Crystal City, Virginia
April 14, 2019
April 14, 2019
April 22, 2019
Diversity and Collegiate
Improving retention rates of engineering students in higher education has been a nationwide goal aimed at expanding and diversifying the engineering workforce. Initial mathematics placement in institutions is a major predictor for attrition, with 52% of students from two-year institutions starting below calculus as opposed to 14.4% of students from four-year institutions starting below calculus. Consequently, national data shows that the attrition rate for engineering students at two-year institutions is 69% while the attrition rate for engineering students at four-year institutions is 37%. As the prevalence of students taking an indirect path towards completing an engineering degree increases, the examination of those students’ pathways towards an engineering degree is necessary.
In the SC:SUPPORTED project, we conducted focus groups with students from two-year and four-year institutions across the state of South Carolina. Themes related to academic influence, social influence and family influence emerged from analysis of the focus group data. Within family influences, which are the ways family members affect a student’s persistence in education, choice of major, and choice of institution, there were differences between students attending two-year institutions and those attending four-year institutions. Family members include parents, siblings, other relatives, and also “fictive” family. The goal of this paper is to discuss the factors that influence why students choose engineering and choose to attend a two-year or four-year institution.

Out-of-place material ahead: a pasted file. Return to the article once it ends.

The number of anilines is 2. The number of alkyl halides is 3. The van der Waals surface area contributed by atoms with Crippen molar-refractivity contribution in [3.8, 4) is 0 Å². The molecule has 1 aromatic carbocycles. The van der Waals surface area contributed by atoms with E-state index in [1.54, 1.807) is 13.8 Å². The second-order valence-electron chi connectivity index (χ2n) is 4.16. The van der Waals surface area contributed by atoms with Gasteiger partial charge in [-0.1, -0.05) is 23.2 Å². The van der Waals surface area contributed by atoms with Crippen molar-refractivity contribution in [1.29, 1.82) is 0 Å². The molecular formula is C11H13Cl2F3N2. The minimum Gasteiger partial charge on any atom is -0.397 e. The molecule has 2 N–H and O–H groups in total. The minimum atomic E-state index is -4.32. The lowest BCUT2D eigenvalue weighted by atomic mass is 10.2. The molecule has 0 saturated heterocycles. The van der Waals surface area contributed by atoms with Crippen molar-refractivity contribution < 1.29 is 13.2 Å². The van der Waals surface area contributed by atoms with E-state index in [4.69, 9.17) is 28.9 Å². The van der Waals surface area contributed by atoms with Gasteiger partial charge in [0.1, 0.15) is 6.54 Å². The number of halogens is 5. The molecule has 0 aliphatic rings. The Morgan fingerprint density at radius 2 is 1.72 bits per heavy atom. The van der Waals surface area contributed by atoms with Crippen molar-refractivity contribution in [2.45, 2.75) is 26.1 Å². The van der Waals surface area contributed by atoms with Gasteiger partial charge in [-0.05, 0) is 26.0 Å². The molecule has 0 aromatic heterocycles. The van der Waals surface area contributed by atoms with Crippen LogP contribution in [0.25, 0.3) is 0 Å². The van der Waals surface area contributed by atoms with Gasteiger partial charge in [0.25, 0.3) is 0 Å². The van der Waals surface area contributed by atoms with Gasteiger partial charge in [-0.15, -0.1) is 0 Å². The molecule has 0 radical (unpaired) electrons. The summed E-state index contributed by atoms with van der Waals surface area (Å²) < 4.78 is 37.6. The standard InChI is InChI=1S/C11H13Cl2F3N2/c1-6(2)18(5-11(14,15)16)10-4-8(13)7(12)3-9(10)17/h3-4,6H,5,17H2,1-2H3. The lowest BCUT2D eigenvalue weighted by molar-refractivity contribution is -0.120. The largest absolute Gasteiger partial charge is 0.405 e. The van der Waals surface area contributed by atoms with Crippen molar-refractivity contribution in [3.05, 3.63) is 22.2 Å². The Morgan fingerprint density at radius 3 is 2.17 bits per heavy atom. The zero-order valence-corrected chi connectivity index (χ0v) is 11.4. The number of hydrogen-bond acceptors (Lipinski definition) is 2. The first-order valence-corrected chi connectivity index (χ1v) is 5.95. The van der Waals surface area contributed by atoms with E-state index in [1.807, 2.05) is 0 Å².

Brisbane, J. M., & Gallagher, E., & Hines, A. E., & Murphy, J., & Dunwoody, L. A., & Patel, K., & Pfirman, A. L., & Roberson, S., & Gramopadhye, A. K. (2019, April), Familial Influences Affecting Student Pathways to Engineering at Two-Year and Four-Year Institutions Paper presented at 2019 CoNECD - The Collaborative Network for Engineering and Computing Diversity , Crystal City, Virginia. https://peer.asee.org/31765
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